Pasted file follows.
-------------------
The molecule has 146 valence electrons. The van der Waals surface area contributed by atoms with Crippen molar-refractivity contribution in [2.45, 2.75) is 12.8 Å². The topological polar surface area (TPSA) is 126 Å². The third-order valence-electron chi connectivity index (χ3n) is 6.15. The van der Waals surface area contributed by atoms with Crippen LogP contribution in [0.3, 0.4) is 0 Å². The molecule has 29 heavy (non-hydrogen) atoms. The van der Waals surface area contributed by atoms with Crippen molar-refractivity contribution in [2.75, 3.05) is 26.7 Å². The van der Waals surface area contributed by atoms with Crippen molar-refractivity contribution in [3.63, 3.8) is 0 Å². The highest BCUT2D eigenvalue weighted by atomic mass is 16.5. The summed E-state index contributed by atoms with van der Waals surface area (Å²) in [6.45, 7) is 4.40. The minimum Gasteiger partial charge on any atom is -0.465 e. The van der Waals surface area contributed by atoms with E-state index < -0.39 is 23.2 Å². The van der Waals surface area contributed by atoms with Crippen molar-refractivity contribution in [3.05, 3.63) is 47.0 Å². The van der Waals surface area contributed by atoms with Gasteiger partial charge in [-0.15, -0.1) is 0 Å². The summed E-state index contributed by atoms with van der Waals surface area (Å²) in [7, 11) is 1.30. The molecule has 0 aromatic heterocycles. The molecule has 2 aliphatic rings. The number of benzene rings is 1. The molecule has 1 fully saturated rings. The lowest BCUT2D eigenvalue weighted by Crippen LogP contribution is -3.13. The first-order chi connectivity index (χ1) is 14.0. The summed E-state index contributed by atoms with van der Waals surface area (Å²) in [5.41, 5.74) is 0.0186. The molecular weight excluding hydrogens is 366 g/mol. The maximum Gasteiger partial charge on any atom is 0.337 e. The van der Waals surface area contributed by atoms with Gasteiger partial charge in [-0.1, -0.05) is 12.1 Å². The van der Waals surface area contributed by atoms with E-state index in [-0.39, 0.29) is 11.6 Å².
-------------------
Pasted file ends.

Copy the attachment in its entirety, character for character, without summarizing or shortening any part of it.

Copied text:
The molecule has 146 valence electrons. The van der Waals surface area contributed by atoms with Crippen molar-refractivity contribution in [2.45, 2.75) is 12.8 Å². The topological polar surface area (TPSA) is 126 Å². The third-order valence-electron chi connectivity index (χ3n) is 6.15. The van der Waals surface area contributed by atoms with Crippen LogP contribution in [0.3, 0.4) is 0 Å². The molecule has 29 heavy (non-hydrogen) atoms. The van der Waals surface area contributed by atoms with Crippen molar-refractivity contribution in [2.75, 3.05) is 26.7 Å². The van der Waals surface area contributed by atoms with Crippen molar-refractivity contribution in [3.63, 3.8) is 0 Å². The highest BCUT2D eigenvalue weighted by atomic mass is 16.5. The summed E-state index contributed by atoms with van der Waals surface area (Å²) in [6.45, 7) is 4.40. The minimum Gasteiger partial charge on any atom is -0.465 e. The van der Waals surface area contributed by atoms with E-state index < -0.39 is 23.2 Å². The van der Waals surface area contributed by atoms with Crippen molar-refractivity contribution in [3.05, 3.63) is 47.0 Å². The van der Waals surface area contributed by atoms with Gasteiger partial charge in [-0.15, -0.1) is 0 Å². The summed E-state index contributed by atoms with van der Waals surface area (Å²) in [7, 11) is 1.30. The molecule has 0 aromatic heterocycles. The molecule has 2 aliphatic rings. The number of benzene rings is 1. The molecule has 1 fully saturated rings. The lowest BCUT2D eigenvalue weighted by Crippen LogP contribution is -3.13. The first-order chi connectivity index (χ1) is 14.0. The summed E-state index contributed by atoms with van der Waals surface area (Å²) in [5.41, 5.74) is 0.0186. The molecular weight excluding hydrogens is 366 g/mol. The maximum Gasteiger partial charge on any atom is 0.337 e. The van der Waals surface area contributed by atoms with Gasteiger partial charge in [-0.1, -0.05) is 12.1 Å². The van der Waals surface area contributed by atoms with E-state index in [-0.39, 0.29) is 11.6 Å².